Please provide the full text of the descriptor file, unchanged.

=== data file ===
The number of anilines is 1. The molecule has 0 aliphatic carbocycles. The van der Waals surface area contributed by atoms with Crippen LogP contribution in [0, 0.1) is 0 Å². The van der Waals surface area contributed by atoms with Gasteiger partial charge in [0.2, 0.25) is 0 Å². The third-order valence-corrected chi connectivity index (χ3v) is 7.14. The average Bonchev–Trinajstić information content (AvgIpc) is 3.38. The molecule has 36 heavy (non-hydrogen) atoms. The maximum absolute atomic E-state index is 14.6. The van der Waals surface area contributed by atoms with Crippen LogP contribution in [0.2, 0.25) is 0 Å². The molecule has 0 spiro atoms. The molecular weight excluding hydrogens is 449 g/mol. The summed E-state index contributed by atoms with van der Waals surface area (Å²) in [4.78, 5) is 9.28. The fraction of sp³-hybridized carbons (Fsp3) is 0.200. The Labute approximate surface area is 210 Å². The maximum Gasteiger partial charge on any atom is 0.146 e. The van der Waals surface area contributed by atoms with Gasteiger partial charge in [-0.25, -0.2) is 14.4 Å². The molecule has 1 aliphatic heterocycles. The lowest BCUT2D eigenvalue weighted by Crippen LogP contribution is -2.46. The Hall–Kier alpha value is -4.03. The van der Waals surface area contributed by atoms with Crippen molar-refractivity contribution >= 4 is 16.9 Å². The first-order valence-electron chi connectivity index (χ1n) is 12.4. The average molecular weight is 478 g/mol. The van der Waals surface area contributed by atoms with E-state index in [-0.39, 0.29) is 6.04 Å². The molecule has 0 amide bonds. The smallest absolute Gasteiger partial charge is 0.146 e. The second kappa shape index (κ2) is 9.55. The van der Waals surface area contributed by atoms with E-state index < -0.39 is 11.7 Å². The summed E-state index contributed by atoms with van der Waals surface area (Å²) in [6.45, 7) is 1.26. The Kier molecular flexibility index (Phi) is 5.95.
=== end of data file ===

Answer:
The number of anilines is 1. The molecule has 0 aliphatic carbocycles. The van der Waals surface area contributed by atoms with Crippen LogP contribution in [0, 0.1) is 0 Å². The van der Waals surface area contributed by atoms with Gasteiger partial charge in [0.2, 0.25) is 0 Å². The third-order valence-corrected chi connectivity index (χ3v) is 7.14. The average Bonchev–Trinajstić information content (AvgIpc) is 3.38. The molecule has 36 heavy (non-hydrogen) atoms. The maximum absolute atomic E-state index is 14.6. The van der Waals surface area contributed by atoms with Crippen LogP contribution in [0.2, 0.25) is 0 Å². The molecule has 0 spiro atoms. The molecular weight excluding hydrogens is 449 g/mol. The summed E-state index contributed by atoms with van der Waals surface area (Å²) in [4.78, 5) is 9.28. The fraction of sp³-hybridized carbons (Fsp3) is 0.200. The Labute approximate surface area is 210 Å². The maximum Gasteiger partial charge on any atom is 0.146 e. The van der Waals surface area contributed by atoms with Gasteiger partial charge in [-0.25, -0.2) is 14.4 Å². The molecule has 1 aliphatic heterocycles. The lowest BCUT2D eigenvalue weighted by Crippen LogP contribution is -2.46. The Hall–Kier alpha value is -4.03. The van der Waals surface area contributed by atoms with Crippen molar-refractivity contribution >= 4 is 16.9 Å². The first-order valence-electron chi connectivity index (χ1n) is 12.4. The average molecular weight is 478 g/mol. The van der Waals surface area contributed by atoms with E-state index in [-0.39, 0.29) is 6.04 Å². The molecule has 0 amide bonds. The smallest absolute Gasteiger partial charge is 0.146 e. The second kappa shape index (κ2) is 9.55. The van der Waals surface area contributed by atoms with E-state index < -0.39 is 11.7 Å². The summed E-state index contributed by atoms with van der Waals surface area (Å²) in [6.45, 7) is 1.26. The Kier molecular flexibility index (Phi) is 5.95.